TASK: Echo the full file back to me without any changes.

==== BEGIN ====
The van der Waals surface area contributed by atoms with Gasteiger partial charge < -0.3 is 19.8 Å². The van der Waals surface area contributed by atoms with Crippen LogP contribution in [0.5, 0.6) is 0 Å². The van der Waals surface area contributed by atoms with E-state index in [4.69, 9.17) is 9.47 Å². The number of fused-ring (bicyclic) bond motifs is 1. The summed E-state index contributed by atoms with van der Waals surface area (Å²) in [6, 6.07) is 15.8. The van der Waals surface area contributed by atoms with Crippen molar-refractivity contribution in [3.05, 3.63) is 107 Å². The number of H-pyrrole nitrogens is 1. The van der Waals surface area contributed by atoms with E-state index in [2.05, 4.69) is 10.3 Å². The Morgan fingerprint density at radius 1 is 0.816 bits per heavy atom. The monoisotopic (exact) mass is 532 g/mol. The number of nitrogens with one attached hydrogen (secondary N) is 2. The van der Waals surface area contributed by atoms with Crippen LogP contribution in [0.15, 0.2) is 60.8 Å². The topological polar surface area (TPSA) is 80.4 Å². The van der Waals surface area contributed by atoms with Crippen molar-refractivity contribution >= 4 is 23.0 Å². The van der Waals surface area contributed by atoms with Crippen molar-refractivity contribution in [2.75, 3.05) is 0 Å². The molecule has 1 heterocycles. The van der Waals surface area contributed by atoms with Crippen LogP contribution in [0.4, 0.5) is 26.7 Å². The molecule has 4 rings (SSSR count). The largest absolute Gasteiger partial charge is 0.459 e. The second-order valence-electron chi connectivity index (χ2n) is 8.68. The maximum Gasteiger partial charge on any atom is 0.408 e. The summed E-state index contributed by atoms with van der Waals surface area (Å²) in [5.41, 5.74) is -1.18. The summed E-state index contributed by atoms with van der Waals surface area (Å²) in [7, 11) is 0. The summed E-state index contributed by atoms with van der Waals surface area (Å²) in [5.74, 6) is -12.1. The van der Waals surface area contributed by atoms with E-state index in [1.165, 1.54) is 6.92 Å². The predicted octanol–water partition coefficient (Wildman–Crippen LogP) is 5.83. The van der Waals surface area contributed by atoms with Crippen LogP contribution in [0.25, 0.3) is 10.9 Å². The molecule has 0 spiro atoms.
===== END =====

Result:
The van der Waals surface area contributed by atoms with Gasteiger partial charge < -0.3 is 19.8 Å². The van der Waals surface area contributed by atoms with Crippen LogP contribution in [0.5, 0.6) is 0 Å². The van der Waals surface area contributed by atoms with E-state index in [4.69, 9.17) is 9.47 Å². The number of fused-ring (bicyclic) bond motifs is 1. The summed E-state index contributed by atoms with van der Waals surface area (Å²) in [6, 6.07) is 15.8. The van der Waals surface area contributed by atoms with Crippen molar-refractivity contribution in [3.05, 3.63) is 107 Å². The number of H-pyrrole nitrogens is 1. The van der Waals surface area contributed by atoms with E-state index in [2.05, 4.69) is 10.3 Å². The Morgan fingerprint density at radius 1 is 0.816 bits per heavy atom. The monoisotopic (exact) mass is 532 g/mol. The number of nitrogens with one attached hydrogen (secondary N) is 2. The van der Waals surface area contributed by atoms with Crippen LogP contribution in [0.15, 0.2) is 60.8 Å². The topological polar surface area (TPSA) is 80.4 Å². The van der Waals surface area contributed by atoms with Crippen molar-refractivity contribution >= 4 is 23.0 Å². The van der Waals surface area contributed by atoms with Crippen molar-refractivity contribution in [2.75, 3.05) is 0 Å². The molecule has 1 heterocycles. The van der Waals surface area contributed by atoms with Crippen LogP contribution in [0.4, 0.5) is 26.7 Å². The molecule has 4 rings (SSSR count). The largest absolute Gasteiger partial charge is 0.459 e. The second-order valence-electron chi connectivity index (χ2n) is 8.68. The maximum Gasteiger partial charge on any atom is 0.408 e. The summed E-state index contributed by atoms with van der Waals surface area (Å²) in [5.41, 5.74) is -1.18. The summed E-state index contributed by atoms with van der Waals surface area (Å²) in [7, 11) is 0. The summed E-state index contributed by atoms with van der Waals surface area (Å²) in [5.74, 6) is -12.1. The van der Waals surface area contributed by atoms with E-state index in [1.165, 1.54) is 6.92 Å². The predicted octanol–water partition coefficient (Wildman–Crippen LogP) is 5.83. The van der Waals surface area contributed by atoms with Crippen LogP contribution in [0.25, 0.3) is 10.9 Å². The molecule has 0 spiro atoms.